The Tiber Island (Italian: Isola Tiberina) is a unique part of Rome, situated on a sheet of water between the right and left banks of the Tiber River (Italian: Tevere). A neat boat-shaped piece of land is the only island in the river! It is connected to the two banks of the capital with the help of bridges since the days of antiquity.
The size of the island is quite modest: 270 meters long (885,8 ft) and 67 metres wide (219,8 ft), its surface is about 0,018 square kilometers (0,194 square ft). The exact geographical location is: 41 ° 53’27 “N 12 ° 28’38” E
The ancient name of the island is “Insula Inter-Duos-Pontes” that means “the island-between-the-two-bridges”. The Pons Fabricius (Italian: Ponte Fabricio, meaning “Fabricius’ Bridge”) connects the road leading to the Campus Martius (Latin for the “Field of Mars”, Italian: Campo Marzio) on the left bank of the Tiber River to the north-eastern part of the island. Meanwhile, the Pons Cestius (Italian: Ponte Cestio, meaning “Cestius’ Bridge”) allows you to walk from the southern part of the island to Trastevere, located on the right bank of Rome.
There is a legend about the Roman tyrant Tarquinius Superbus, who ruled an empire in the 6th century BC. He was so cruel and unjust to his people that the Romans dethroned him and drowned in the river. The tyrant’s body has gone to the bottom where the river mud and dirt formed an underwater grave around it. Over time, the place above this grave grew into the Tiber Island.
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Since the Romans hated the dethroned ruler, the island remained not civilized until the 3rd century BC. By the end of the 3rd century, they decided to arrange a hospital – the Temple of Aesculapius on the territory of the island during the height of the plague.
Another legend says that the island, as a place for the construction of the temple, was chosen not just by chance. The Romans took a serpent, as an ancient symbol of medicine, and paddled with it in a boat down the Tiber. The coiled serpent left the boat and swam to the island. Thus, god Aesculapius (Latin for Asclepius) let them know where he wanted to see his temple.
Historians tend to believe that the temple was built on the island because of its remoteness from the main place of Romans’ residence. Over time, the temple of Aesculapius acquired a high status among the inhabitants of the capital and the Tiber Island became a revered and sacred place. The banks of the island were covered with travertine to make it look like a ship. In the center of the island, an obelisk was placed to symbolize a mast.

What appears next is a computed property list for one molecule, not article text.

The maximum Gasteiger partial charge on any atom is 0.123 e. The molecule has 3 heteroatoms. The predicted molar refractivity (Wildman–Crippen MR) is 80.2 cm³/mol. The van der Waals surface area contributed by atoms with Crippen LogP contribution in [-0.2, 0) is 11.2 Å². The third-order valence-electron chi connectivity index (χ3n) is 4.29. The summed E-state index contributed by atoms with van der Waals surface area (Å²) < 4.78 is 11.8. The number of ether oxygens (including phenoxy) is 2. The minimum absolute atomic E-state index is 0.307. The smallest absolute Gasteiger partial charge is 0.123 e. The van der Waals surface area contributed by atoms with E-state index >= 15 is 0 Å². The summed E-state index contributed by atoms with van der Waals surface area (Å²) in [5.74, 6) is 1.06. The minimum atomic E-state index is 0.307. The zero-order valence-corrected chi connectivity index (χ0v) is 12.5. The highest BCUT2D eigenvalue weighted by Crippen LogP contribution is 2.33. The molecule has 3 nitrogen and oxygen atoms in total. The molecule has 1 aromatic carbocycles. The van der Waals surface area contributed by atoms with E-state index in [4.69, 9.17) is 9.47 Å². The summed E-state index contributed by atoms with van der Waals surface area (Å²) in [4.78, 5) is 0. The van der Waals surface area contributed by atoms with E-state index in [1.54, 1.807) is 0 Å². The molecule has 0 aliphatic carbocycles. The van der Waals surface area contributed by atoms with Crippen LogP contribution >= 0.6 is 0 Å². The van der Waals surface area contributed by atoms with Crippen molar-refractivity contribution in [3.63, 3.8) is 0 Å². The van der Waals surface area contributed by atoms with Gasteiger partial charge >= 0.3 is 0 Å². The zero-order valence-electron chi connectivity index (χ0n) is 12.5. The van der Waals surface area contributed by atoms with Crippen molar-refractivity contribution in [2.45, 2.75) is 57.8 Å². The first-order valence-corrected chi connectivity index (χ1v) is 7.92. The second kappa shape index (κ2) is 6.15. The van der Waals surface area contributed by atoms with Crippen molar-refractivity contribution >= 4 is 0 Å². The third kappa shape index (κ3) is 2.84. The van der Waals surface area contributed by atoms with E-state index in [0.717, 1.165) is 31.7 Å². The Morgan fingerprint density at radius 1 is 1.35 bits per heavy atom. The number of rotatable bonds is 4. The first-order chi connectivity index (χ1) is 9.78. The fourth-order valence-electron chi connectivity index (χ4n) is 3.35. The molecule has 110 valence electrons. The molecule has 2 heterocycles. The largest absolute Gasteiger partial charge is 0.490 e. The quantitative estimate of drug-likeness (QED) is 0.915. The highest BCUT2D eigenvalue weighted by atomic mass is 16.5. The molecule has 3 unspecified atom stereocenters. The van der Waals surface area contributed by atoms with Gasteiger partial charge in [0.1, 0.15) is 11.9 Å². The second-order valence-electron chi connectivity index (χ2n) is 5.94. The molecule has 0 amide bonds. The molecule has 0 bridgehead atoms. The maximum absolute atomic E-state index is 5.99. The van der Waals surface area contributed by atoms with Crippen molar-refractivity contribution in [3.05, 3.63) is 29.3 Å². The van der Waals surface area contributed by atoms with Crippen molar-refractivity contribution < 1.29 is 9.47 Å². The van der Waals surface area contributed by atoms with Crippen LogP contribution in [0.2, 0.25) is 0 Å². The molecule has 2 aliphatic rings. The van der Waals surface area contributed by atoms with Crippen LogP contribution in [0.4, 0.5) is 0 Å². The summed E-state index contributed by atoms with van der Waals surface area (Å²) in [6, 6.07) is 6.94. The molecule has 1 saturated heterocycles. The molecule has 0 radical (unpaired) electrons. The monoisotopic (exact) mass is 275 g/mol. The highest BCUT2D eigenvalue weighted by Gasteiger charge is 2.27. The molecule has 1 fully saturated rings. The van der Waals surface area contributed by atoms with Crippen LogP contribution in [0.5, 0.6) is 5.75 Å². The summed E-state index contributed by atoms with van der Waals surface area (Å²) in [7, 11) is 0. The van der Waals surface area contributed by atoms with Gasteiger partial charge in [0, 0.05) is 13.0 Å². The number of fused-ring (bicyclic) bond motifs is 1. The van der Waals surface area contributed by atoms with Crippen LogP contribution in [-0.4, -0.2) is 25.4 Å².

In 998, Roman Emperor Otto III built a basilica on the Tiber Island dedicated to the memory of the Czech Saint Adalbert of Prague (Latin: Adalbertus Pragensis). In the 12th century, the temple got its present name – Basilica di San Bartolomeo. At the beginning of the 20th century, the Tiber Island acquired its second name – Isola di S. Bartolomeo. the Pons Cestius is also often called Ponte S. Bartolomeo.
In 1584, the island became famous as a place associated with medicine again: a hospital (Italian: Ospedale Fatebenefratelli), which operates even nowadays, was opened there. The building is located in the western part of the Tiber Island and is subordinated to the Hospitaller Order of St. John of God (Italian: L’Ordine ospedaliero di San Giovanni di Dio).
The ancient obelisk was destroyed in the Middle Ages. In 1868, Pope Pius IX ordered to replace it with a new pillar. Architect Ignazio Jacometti created a monument decorated with statues of the four saints: St. Bartholomew, St. Paulinus of Nola, St. Francis and St. John. Fragments of the ancient obelisk are now kept in the museum in Naples.
The island has been hosting an annual cinematographic festival “Isola del Cinema” every summer since 1995. Romans and visitors of the Italian capital can go into new Italian, European and world cinema on the big screen installed in the open air, from the middle of June till September. In addition, there are meetings with representatives of the film industry, poetry and literary events, short film competitions etc.
From the middle of June till the end of the summer on the waterfront from the island to the Pons Cestius, there is an evening fair with cocktails, snacks and live music – don’t miss it.
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Author: Kate Zusmann
For the last 10 years, I live in the Eternal City. Traveling, exploring new things, writing blogs, and shooting vlogs are my main hobbies, but the thing that I like even more is sharing my experience and thoughts with you! Explore Rome with Us :)
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